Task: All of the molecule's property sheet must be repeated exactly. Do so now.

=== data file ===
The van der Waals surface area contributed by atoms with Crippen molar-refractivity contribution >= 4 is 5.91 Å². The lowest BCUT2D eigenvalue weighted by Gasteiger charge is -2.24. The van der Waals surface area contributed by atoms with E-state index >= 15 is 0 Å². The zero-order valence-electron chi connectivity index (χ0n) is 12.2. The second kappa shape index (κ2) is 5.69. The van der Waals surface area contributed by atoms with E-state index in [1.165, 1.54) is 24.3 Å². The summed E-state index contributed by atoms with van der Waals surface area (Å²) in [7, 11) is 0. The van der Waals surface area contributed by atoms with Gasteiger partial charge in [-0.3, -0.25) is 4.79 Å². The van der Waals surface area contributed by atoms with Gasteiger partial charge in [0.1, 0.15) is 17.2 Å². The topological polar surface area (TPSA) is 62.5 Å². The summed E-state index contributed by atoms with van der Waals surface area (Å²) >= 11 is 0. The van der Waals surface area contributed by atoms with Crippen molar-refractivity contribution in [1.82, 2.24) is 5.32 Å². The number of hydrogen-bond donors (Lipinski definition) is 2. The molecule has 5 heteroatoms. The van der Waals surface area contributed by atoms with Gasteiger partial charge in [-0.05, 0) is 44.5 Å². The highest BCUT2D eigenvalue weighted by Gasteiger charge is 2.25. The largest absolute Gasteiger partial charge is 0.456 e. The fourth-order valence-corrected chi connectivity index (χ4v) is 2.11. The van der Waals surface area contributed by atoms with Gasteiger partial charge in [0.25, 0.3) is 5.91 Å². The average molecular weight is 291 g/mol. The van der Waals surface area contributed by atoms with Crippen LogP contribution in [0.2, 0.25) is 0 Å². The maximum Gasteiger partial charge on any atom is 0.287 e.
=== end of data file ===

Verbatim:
The van der Waals surface area contributed by atoms with Crippen molar-refractivity contribution >= 4 is 5.91 Å². The lowest BCUT2D eigenvalue weighted by Gasteiger charge is -2.24. The van der Waals surface area contributed by atoms with E-state index >= 15 is 0 Å². The zero-order valence-electron chi connectivity index (χ0n) is 12.2. The second kappa shape index (κ2) is 5.69. The van der Waals surface area contributed by atoms with E-state index in [1.165, 1.54) is 24.3 Å². The summed E-state index contributed by atoms with van der Waals surface area (Å²) in [7, 11) is 0. The van der Waals surface area contributed by atoms with Gasteiger partial charge in [-0.3, -0.25) is 4.79 Å². The van der Waals surface area contributed by atoms with Gasteiger partial charge in [0.1, 0.15) is 17.2 Å². The topological polar surface area (TPSA) is 62.5 Å². The summed E-state index contributed by atoms with van der Waals surface area (Å²) >= 11 is 0. The van der Waals surface area contributed by atoms with Crippen molar-refractivity contribution in [1.82, 2.24) is 5.32 Å². The number of hydrogen-bond donors (Lipinski definition) is 2. The molecule has 5 heteroatoms. The van der Waals surface area contributed by atoms with Gasteiger partial charge in [-0.05, 0) is 44.5 Å². The highest BCUT2D eigenvalue weighted by Gasteiger charge is 2.25. The largest absolute Gasteiger partial charge is 0.456 e. The fourth-order valence-corrected chi connectivity index (χ4v) is 2.11. The van der Waals surface area contributed by atoms with Gasteiger partial charge in [0.25, 0.3) is 5.91 Å². The average molecular weight is 291 g/mol. The van der Waals surface area contributed by atoms with Crippen LogP contribution in [0.2, 0.25) is 0 Å². The maximum Gasteiger partial charge on any atom is 0.287 e.